Stepping off the afternoon train in Bayonne I was swallowed by damp. A fine wet mist hung in the air, softening edges; it smelled of salt and mystery. I dragged my bag noisily through the pretty cobbled streets, stopping to take a breath on the Pont Saint-Esprit. I leaned on the parapet and watched the Adour river churning below– a wide, deep, dark green, twisting, muscular serpent. The town of Bayonne clusters respectfully on its banks, trying not to disturb the river going about its business; confident, assured of its ability to wash everything out to sea, it ignores the intrusion, tolerantly surging around bridge piles, charging towards the Atlantic. A real river’s river. Becoming slightly too aware of my own puny insignificance, I put my head down and clattered off into the mist.
C and I were here to play in a jazz festival in a nearby town, but had decided to spend a few days nosing around. There’s a dark secrecy about this stretch of coastline, where the unfathomable North Atlantic takes a greedy bite out of France and Spain to create the Bay of Biscay, opposite geographically and temperamentally to the sunny, welcoming Mediterranean. The bay holds its cards close, and the towns perched along its edge are cloaked in foggy mystery. This is Basque Country, home to one of the oldest ethnic groups in Europe, a proud and protective people, speaking the world’s oldest language. The rivers run deep around here.
In misty, soggy, late-winter, the streets of Bayonne are clean and neat, narrow alleys twist and dive, polished cobblestones slick and shiny. Tidy little grocery stores lure you in with rows of fat legs of ham, jars of foie gras, tinned sea creatures… They’re proud of their chocolate around here too, and you can stop at huge windows and watch white-gloved chocolatiers fussily assembling intricate platters. You’re only 20 miles from the Pyrenees mountains and the Spanish border and you can feel it in the architecture– leaning stone and wood houses outdo each other with blinding white stucco and brightly coloured shutters.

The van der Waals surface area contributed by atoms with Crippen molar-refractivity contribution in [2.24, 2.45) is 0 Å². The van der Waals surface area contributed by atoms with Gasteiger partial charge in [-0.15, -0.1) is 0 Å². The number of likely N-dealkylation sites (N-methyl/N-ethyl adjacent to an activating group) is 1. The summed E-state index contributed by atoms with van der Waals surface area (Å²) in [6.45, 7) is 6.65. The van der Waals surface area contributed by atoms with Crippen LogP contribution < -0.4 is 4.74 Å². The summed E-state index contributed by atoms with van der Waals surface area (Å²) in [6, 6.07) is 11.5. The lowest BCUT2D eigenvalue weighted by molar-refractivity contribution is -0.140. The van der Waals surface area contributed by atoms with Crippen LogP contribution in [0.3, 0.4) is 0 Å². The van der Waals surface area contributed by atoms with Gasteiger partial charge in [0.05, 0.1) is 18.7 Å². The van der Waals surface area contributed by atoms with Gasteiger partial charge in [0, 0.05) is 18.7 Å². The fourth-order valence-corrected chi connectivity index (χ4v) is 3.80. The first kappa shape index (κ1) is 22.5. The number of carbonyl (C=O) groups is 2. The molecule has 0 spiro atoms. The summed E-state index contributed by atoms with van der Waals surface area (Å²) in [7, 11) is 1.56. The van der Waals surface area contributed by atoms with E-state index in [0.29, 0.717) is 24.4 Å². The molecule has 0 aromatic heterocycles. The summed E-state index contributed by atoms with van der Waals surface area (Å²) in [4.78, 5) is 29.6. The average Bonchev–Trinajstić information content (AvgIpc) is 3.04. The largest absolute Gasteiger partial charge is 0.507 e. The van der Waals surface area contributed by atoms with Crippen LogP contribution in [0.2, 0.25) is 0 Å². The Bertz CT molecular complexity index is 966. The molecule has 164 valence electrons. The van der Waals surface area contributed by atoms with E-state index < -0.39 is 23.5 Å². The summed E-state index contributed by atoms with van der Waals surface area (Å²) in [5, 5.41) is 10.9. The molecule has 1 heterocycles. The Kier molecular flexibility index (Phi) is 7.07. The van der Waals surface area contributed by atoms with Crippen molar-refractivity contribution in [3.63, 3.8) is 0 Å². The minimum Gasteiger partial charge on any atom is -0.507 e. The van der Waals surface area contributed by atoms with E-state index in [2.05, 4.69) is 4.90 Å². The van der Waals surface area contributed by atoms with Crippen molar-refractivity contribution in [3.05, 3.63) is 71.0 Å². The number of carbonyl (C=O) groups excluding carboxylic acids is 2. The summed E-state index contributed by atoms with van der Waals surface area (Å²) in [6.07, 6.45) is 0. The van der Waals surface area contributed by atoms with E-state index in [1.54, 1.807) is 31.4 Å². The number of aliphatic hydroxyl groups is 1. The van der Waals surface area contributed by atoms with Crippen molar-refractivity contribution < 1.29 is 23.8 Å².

At Restaurant Le Chistera, our waiter, Luc, took us patiently through the menu of Basque specialties. Given enough time, I can usually grasp about half the items on a French menu, but Basque is a tossed salad of consonants, x’s and y’s tumbling over each other and landing in the most unlikely combinations. Like all great traditional food cultures, the Basques are not afraid of an animal’s more gnarly parts, and in my few days in town, I managed to put away a dish of Tete-de-veau (veal head), tripes alla Basqaise, marinated duck hearts, and grilled veal kidneys. The kidneys weren’t marinated, or possibly even seasoned– just skewered and grilled to medium rare, charred on the outside and deep red inside. It was full on. They’re also mad about duck in these parts, and we did our part in lowering the anatine population. All over, the food was simple, rustic, boldly flavoured, and clearly cooked with love and pride, good food’s only two essential ingredients.
After a couple of days the smell of the ocean was driving me mad and I felt the need to eat something dragged from its depths. On a bright cold morning, C and I took a bus to to the beach town of Anglet, and Restaurant L’Etoile de Mer, where we ordered the most extravagant shellfish tower on the menu. Huddled in winter sunshine on the patio, we slurped fat briny oysters, twisted and coaxed muscular little whelks from their shells with a metal toothpick, cracked and splattered a whole crab, digging out dense roe and fat from its shell, drank cold local white, and talked jazz with the owner. Bellies bursting we sloshed over to the boardwalk and out onto a rocky, spray-whipped promontory to watch the surfers, the only ones foolhardy enough to brave the icy waters. They sat in clumps waiting for the next set, and one by one launched themselves down the face of thick messy waves, riding them towards the jagged rocks, pulling out at the last second before annihilation. Staring out into the immense bay, unending ocean until you hit America, the world behind us dissolved and we balanced on a precipice. Our feet sprouted roots and sent them tunnelling down through the rocks, holding us tight to the land as we swayed in the stiff sea breeze. This was the only place in existence, and we shared it with the locals, cheerful and relaxed as only an ancient people perched on the edge of infinity can feel. We stood there for all time, until the the prospect of a cocktail pushed all thoughts of eternity from our minds. We uprooted and found a bar where several aperitifs allowed the world to reassemble around us.
Back in Bayonne, we picked a tapas bar from the many spread out along the river’s edge and ate mounds of ham and drank red wine under ancient stone archways in the dark; murmuring wisps of conversation from the friendly, easy-living locals melded with deep gushing truths drifting over from the river. Next day, and one last lunch at Le Chistera, then we went our separate ways– C went on tour, and I smuggled six cans of foie gras back to New York in a sock.
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